Inside Llewyn Davis didn’t pick up a best song Oscar either, though neither did Lana Del Rey, for her excellent “Young & Beautiful” off The Great Gatsby (a two-time nominee, in the costume and production design categories) soundtrack. Nominees in that category are: “The Moon Song” from Her, “Let It Go” from Frozen, Pharrell Williams’ “Happy” from Despicable Me 2, “Ordinary Love” from Mandela: Long Walk to Freedom and “Alone Yet Not Alone” from Alone Yet Not Alone.
Over on the documentary side, Canadian filmmaker Sarah Polley’s Stories We Tell and Gabriela Cowperthwaite’s Blackfish are both MIA; the Academy has instead decided to honour The Act of Killing, Cutie and the Boxer, Dirty Wars, The Square and 20 Feet from Stardom.
Other surprises, snubs and some dream nominations:
- Nothing for Spring Breakers, which might have picked up a supporting actor nod for James Franco. I would have also liked to see it get an editing nomination (perhaps instead of Dallas Buyers Club, which wasn’t really groundbreaking, editing-wise);
- No nominations for Blue is the Warmest Colour in the best foreign film category – where Canada won’t be competing for the first time in three years – and no recognition for Adèle Exarchopoulos;
- While Blue Jasmine picked up three nominations (Blanchett, Hawkins for acting, Allen for his original screenplay), it didn’t get a best-picture nomination;
- Margot Robbie for The Wolf of Wall Street, which did pick up five nominations (picture, actor, supporting actor, director and adapted screenplay);
- All Is Lost gets just one nomination, in the sound editing category. No lead actor nod for Robert Redford and no nomination for Alex Ebert’s score, which won a Golden Globe;
- Emma Thompson in Saving Mr. Banks: the saving grace of a borderline Disney propaganda film (Saving Mr. Banks is a Disney movie about the making of a Disney movie, with Tom Hanks as Walt Disney!);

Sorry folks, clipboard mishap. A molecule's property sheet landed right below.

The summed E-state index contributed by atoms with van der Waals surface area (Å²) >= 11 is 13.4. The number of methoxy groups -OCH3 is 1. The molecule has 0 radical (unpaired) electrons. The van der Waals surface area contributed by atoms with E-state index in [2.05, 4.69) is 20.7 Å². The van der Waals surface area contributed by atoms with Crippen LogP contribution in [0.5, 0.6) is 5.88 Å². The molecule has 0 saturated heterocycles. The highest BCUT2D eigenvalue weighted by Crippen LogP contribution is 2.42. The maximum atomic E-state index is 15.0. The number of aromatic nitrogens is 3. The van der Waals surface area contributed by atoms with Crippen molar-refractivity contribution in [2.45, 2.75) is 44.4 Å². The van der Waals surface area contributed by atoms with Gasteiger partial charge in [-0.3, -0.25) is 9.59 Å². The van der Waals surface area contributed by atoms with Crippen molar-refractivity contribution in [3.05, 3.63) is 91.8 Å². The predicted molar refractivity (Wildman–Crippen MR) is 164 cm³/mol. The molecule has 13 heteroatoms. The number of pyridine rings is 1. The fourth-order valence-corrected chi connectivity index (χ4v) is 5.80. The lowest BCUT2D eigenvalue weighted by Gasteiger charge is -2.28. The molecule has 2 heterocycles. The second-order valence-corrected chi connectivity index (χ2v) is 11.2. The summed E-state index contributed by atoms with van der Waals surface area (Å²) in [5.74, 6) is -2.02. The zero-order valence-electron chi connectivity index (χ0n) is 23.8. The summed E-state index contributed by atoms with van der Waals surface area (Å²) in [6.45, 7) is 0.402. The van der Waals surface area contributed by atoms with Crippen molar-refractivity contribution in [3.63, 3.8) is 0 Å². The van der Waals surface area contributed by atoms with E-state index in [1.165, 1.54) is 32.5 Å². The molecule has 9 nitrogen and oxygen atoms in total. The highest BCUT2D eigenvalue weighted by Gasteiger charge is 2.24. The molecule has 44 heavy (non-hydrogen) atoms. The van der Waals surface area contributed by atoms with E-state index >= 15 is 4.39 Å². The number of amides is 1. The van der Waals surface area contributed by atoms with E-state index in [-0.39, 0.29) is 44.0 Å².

- They’re crowded fields already, but Her‘s Joaquin Phoenix (lead actor) and Scarlett Johansson (supporting actress) would have made nice additions. Spike Jonze’s film picked up five nominations: picture, song, score, screenplay and production design;
- While Gravity picked up 10 nominations, including best picture, it did not pick up a writing nod. A movie hasn’t won best picture without picking up at least a nomination in the screenplay categories since 1997, when James Cameron’s Titanic won 11 Oscars;
- American Hustle picked up 10 nominations, but it should have been 11. No nod in makeup and hairstyling?! “He had this combover that was rather elaborate …” Dallas Buyers Club, Jackass: Bad Grandpa and The Lone Ranger are the three nominees in that category;
- At this point, all the nominees had too much momentum – from year-end lists, from other awards – to really make room for Fruitvale Station‘s Michael B. Jordan and Octavia Spencer;
- 12 Years a Slave got nine nominations, but none for Sean Bobbitt’s cinematography.
The Oscars will be handed out on March 2 in a ceremony hosted by Ellen DeGeneres. You can check out the full list of nominees here.